SEATTLE — Kendrys Morales is returning to the Mariners after all, after a series of failed attempts over the last year by the two sides to reach agreement on a contract extension and following six weeks in Minnesota.
Morales is back. At least through the end of the season.
The Mariners reacquired Morales, a switch-hitting first baseman/designated hitter, on Thursday morning from the Twins in a trade for right-handed reliever Stephen Pryor.
“We had a lot of dialogue over the winter,” general manager Jack Zduriencik said. “It just didn’t work out. We were in a position now where we obviously wanted to add a bat. It’s not a secret.
“This was an opportunity that presented itself.”
Morales, 31, is expected to arrive in time for Friday’s game against Baltimore at Safeco Field. Manager Lloyd McClendon said Morales will bat cleanup and serve primarily as the designated hitter.
“He’s a professional hitter,” McClendon said, “who gives us an opportunity to stretch out our lineup. He’s a nice fit. He’ll hit behind Robby. He gives us options with what we want to do with (Kyle) Seager. I like it.”
The Mariners will pick up the remaining value of Morales’ contract — approximately $4.33 million — before he becomes a free agent again after the season.
What a long and winding road.
Pryor, 25, is still seeking to regain his form after missing most of last season because of a torn back muscle. He has spent most of the season at Triple-A Tacoma, where he is 2-1 with a 4.65 ERA in 24 games.
The trade comes roughly six weeks after the Twins signed Morales, who sat out the season’s opening months after failing to land an acceptable free-agent deal once he rejected repeated offers to remain with the Mariners.
“Everybody has to do what they think is best at that moment in time,” Zduriencik said. “I think this is no different. Kendrys and his agent thought it was the best thing for him to do what he did with Minnesota.
“We continued to have discussions (with the Twins) when he got there. And now, hey, here we are. I don’t see anything negative in this at all.”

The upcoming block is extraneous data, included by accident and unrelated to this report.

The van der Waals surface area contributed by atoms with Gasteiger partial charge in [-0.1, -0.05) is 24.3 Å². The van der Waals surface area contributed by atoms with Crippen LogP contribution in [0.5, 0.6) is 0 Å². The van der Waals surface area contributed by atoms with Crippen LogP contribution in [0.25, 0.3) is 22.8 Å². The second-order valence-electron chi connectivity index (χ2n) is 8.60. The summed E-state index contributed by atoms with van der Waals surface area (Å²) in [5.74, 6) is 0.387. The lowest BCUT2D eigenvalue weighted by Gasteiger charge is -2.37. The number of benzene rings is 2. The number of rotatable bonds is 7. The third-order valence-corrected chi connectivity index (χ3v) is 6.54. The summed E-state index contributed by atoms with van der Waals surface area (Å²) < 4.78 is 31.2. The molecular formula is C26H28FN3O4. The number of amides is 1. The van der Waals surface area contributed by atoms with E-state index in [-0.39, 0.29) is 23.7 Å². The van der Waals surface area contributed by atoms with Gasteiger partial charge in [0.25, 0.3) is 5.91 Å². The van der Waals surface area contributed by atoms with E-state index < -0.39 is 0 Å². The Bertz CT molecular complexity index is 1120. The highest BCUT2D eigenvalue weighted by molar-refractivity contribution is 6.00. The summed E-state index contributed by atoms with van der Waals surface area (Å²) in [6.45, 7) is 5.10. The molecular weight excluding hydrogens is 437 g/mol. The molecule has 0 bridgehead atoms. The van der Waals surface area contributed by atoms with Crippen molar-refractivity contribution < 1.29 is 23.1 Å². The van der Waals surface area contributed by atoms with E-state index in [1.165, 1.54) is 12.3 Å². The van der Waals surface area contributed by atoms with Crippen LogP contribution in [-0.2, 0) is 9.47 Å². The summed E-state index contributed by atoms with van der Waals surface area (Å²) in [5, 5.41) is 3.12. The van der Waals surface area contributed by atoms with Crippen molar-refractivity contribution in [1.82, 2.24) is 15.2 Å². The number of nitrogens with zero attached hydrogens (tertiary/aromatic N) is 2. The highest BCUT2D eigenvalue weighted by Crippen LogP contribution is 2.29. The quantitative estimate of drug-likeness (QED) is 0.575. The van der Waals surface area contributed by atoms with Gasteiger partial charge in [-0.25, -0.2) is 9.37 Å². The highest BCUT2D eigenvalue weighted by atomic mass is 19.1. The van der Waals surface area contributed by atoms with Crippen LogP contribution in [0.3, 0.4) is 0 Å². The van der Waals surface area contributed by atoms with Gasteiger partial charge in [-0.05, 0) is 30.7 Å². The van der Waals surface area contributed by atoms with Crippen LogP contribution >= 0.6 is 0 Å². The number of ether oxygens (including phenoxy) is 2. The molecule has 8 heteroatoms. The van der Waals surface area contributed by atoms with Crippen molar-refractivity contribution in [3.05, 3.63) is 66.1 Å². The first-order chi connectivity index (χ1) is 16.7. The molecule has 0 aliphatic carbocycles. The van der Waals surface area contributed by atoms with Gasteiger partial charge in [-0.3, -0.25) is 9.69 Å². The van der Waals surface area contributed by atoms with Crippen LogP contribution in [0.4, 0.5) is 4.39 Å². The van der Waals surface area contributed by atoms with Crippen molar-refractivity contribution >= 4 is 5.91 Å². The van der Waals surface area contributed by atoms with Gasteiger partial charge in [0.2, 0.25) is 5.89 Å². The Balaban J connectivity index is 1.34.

Morales is batting .234 with 11 doubles, one homer and 18 RBIs for the Twins in 39 games. He has been better lately; batting .269 in his last 13 games.
The Mariners believe Morales’ time with the Twins effectively served as his spring training. They believe he’s ready now to produce at his accustomed level.
“When (the Twins) were here (earlier in July),” McClendon said, “I think you saw flickers of him coming out of it. His track record suggests that he’s going to hit.”
Morales was 5-for-15 with three doubles and five RBIs in helping the Twins win three of four games from July 7-10 at Safeco Field.
The trade represents a step by the Mariners to bolster an attack that ranks next-to-last in the American League in runs per game. Morales batted .277 last season in 156 games with 23 homers and 80 RBIs.
“We know what kind of numbers he put up last year for this team,” Cano said. “If you can hit in this ballpark, you can hit anywhere…
“There’s not too much you can say about Kendrys. He’s been in the game (for a long time). He knows how to play the game.”
Morales signed with the Twins on June 8 for $7,409,836 — or roughly a pro-rated amount of the $14.1 million qualifying offer he rejected last off-season from the Mariners.
That followed his decision late last season to reject a three-year offer from the Mariners for $30 million in order to become a free agent. Morales’ current deal allows him to become a free agent after the season.
The Mariners’ qualifying offer last year hampered Morales’ leverage on the free-agent market because it meant any club that signed him would also lose a high draft pick as compensation.
That won’t be the case this winter; the Mariners will be prevented, under baseball’s labor agreement, from tendering Morales a qualifying offer.
Even so, the Mariners believe 10 weeks of Morales could be decisive in their postseason push. They began play Thursday with a one-half-game lead in the battle for the American League’s final wild-card spot.
Zduriencik also indicated more moves are possible.
“I do have discussions with other clubs about a lot of different things,:” he said. “I had (discussions) before this (trade). Who knows what’s around the corner? I don’t have that answer right now.”
The Mariners previously acquired Morales from the Los Angeles Angels in a Dec. 19, 2012 trade for left-handed pitcher Jason Vargas.
Morales signed with the Angels in 2005 after defecting from Cuba and reached the majors in 2009. He has 103 homers, 363 RBIs and a .277 average in 659 games over his eight-year career.